Donald Trump has set the following conditions for approving the Deferred Action for Childhood Arrivals program: Congress must approve full funding for completing the construction of a wall along the southern border; legal immigration must be reduced by creating a system that approves only qualified immigrants; the number of resident permits for family members of those who already live in the U.S. must be reduced; the cost of visas must be increased to fund border security; and 10,000 agents for the Immigration and Customs Enforcement and 300 additional federal prosecutors must be hired.
The first thing we must ask ourselves is what the point is of this new attack against immigrants. According to Trump, his objective is to make admission into the country secure and legal, and he wants to defend the country's security and protect U.S. workers and taxpayers. Obviously, this rant which blames immigrants for the lack of security has nothing to do with them. If admission to the country is not secure and legal, it is because it is not in the interest of the U.S. or a significant portion of its businesspeople to grant visas to workers in the poultry, meat and seafood industries, or in agriculture, greenhouses, construction, the service industry, etc., since this is a way to keep them extremely vulnerable, which results in big profits for those businesspeople.
On the other hand, defending the country's security should include changing the circumstances under which a man can have 32 high-caliber weapons in his home, kill 59 people, and injure more than 500 of his fellow citizens from a hotel window. And finally, protecting U.S. taxpayers and workers should include keeping an immigrant workforce that pays taxes and, thanks to those taxes, pensions and institutions like Medicaid and Medicare can stay afloat for U.S. workers who have reached retirement age. According to the Pew Research Center, undocumented immigrants use 8 percent of their income to pay taxes, while 1 percent of the major taxpayers in the U.S. pay close to 5.4 percent. The truth is, this rhetoric is only promoting greater instability among all those workers to the profit of the U.S. and its institutions.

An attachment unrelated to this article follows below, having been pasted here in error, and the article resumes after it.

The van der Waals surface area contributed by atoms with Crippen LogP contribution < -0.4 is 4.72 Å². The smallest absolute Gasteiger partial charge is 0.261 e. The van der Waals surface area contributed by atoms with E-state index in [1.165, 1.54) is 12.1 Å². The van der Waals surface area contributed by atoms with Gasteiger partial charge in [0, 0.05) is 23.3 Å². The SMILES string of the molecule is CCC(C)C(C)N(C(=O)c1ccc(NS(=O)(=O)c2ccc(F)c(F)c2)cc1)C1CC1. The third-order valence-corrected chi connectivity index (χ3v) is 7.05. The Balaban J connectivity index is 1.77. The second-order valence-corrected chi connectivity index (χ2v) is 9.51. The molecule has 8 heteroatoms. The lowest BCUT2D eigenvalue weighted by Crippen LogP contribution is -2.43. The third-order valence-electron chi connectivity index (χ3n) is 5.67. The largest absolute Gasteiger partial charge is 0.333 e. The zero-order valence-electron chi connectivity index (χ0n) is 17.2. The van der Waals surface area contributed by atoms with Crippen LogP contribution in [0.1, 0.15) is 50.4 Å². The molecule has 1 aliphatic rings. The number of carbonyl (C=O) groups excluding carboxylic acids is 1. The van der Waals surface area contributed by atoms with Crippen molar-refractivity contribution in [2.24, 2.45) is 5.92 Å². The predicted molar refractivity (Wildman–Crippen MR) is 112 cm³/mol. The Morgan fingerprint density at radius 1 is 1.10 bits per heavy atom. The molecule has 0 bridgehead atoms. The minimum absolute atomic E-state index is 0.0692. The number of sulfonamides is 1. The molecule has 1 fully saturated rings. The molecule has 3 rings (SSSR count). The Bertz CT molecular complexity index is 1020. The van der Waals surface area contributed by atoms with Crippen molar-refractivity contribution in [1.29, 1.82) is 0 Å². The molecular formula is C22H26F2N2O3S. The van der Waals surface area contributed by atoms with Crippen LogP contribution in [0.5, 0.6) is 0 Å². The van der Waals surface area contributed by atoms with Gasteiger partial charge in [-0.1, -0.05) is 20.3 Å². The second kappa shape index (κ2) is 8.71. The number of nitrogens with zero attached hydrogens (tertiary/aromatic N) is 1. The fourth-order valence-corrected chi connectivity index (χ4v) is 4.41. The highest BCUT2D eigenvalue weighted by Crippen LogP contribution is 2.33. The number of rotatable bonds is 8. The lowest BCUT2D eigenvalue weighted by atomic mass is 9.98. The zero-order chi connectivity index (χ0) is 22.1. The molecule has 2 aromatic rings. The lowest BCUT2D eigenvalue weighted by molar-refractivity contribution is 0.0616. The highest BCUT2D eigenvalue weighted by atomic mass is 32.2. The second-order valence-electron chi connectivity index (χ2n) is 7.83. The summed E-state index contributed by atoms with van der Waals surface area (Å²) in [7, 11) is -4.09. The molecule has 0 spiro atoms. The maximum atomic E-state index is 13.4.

Trump also uses this racist, xenophobic, ignorant and dangerous discourse in order to stay half afloat in the midst of his low approval ratings. He has realized that this rhetoric is very useful when it comes to firing up his voters, overshadowing the terrible performance of his administration and creating an environment in which he feels safe. To be honest, if it were not for how dangerous it is and the terrible damage it could cause, it would feel like we are watching a bad Western in which Trump plays both the bad and the ugly.
However, immigrants are not only a solution to many of the problems that the countries that receive them are facing but also a solution for their countries of origin. For example, Mexican immigrants and their remittances, which will reach an impressive $30 billion this year, are a foundation for public finance. This amount is higher than the one generated by tourism and close to direct foreign investment and oil. Moreover, the Mexican government insists on presenting its low levels of unemployment as an achievement because it is not accounting for all the people who do casual work and all the millions of workers who have had to immigrate because of the lack of conditions in their own country. What is the government doing? Nothing, because Mexican negotiators haven't even been able to incorporate workers as an issue in the NAFTA negotiations lest the conditions change and remittances stop.
It is clear that immigrant workers have been useful to both the countries they are leaving and the countries that receive them without receiving any type of recognition. It is a great injustice, but here are the DACA recipients who are becoming the new activists for immigrant rights, with their fight and their dreams, giving lessons in dignity and nobility.